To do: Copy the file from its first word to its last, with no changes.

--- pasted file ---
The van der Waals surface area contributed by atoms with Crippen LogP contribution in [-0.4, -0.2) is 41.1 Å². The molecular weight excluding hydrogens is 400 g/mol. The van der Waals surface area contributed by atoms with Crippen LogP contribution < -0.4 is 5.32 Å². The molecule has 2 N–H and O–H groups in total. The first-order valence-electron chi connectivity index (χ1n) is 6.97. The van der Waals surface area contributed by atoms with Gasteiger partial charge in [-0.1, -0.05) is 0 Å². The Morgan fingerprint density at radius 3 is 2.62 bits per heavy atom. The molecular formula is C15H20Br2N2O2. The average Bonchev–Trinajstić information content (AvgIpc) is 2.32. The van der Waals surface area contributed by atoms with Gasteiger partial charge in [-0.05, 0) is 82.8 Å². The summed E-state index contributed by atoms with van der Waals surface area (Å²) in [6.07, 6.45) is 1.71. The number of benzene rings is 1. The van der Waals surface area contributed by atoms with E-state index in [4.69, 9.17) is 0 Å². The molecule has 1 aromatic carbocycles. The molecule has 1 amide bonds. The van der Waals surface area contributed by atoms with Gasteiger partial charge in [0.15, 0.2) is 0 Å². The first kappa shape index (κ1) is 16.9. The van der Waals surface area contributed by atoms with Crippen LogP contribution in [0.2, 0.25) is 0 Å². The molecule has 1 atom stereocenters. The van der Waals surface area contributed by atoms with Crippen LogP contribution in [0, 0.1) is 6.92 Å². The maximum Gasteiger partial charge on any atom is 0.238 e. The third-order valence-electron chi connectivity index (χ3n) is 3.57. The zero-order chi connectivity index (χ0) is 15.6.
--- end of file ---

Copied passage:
The van der Waals surface area contributed by atoms with Crippen LogP contribution in [-0.4, -0.2) is 41.1 Å². The molecular weight excluding hydrogens is 400 g/mol. The van der Waals surface area contributed by atoms with Crippen LogP contribution < -0.4 is 5.32 Å². The molecule has 2 N–H and O–H groups in total. The first-order valence-electron chi connectivity index (χ1n) is 6.97. The van der Waals surface area contributed by atoms with Gasteiger partial charge in [-0.1, -0.05) is 0 Å². The Morgan fingerprint density at radius 3 is 2.62 bits per heavy atom. The molecular formula is C15H20Br2N2O2. The average Bonchev–Trinajstić information content (AvgIpc) is 2.32. The van der Waals surface area contributed by atoms with Gasteiger partial charge in [-0.05, 0) is 82.8 Å². The summed E-state index contributed by atoms with van der Waals surface area (Å²) in [6.07, 6.45) is 1.71. The number of benzene rings is 1. The van der Waals surface area contributed by atoms with E-state index in [4.69, 9.17) is 0 Å². The molecule has 1 aromatic carbocycles. The molecule has 1 amide bonds. The van der Waals surface area contributed by atoms with Gasteiger partial charge in [0.15, 0.2) is 0 Å². The first kappa shape index (κ1) is 16.9. The van der Waals surface area contributed by atoms with Crippen LogP contribution in [0.2, 0.25) is 0 Å². The molecule has 1 atom stereocenters. The van der Waals surface area contributed by atoms with Crippen LogP contribution in [0, 0.1) is 6.92 Å². The maximum Gasteiger partial charge on any atom is 0.238 e. The third-order valence-electron chi connectivity index (χ3n) is 3.57. The zero-order chi connectivity index (χ0) is 15.6.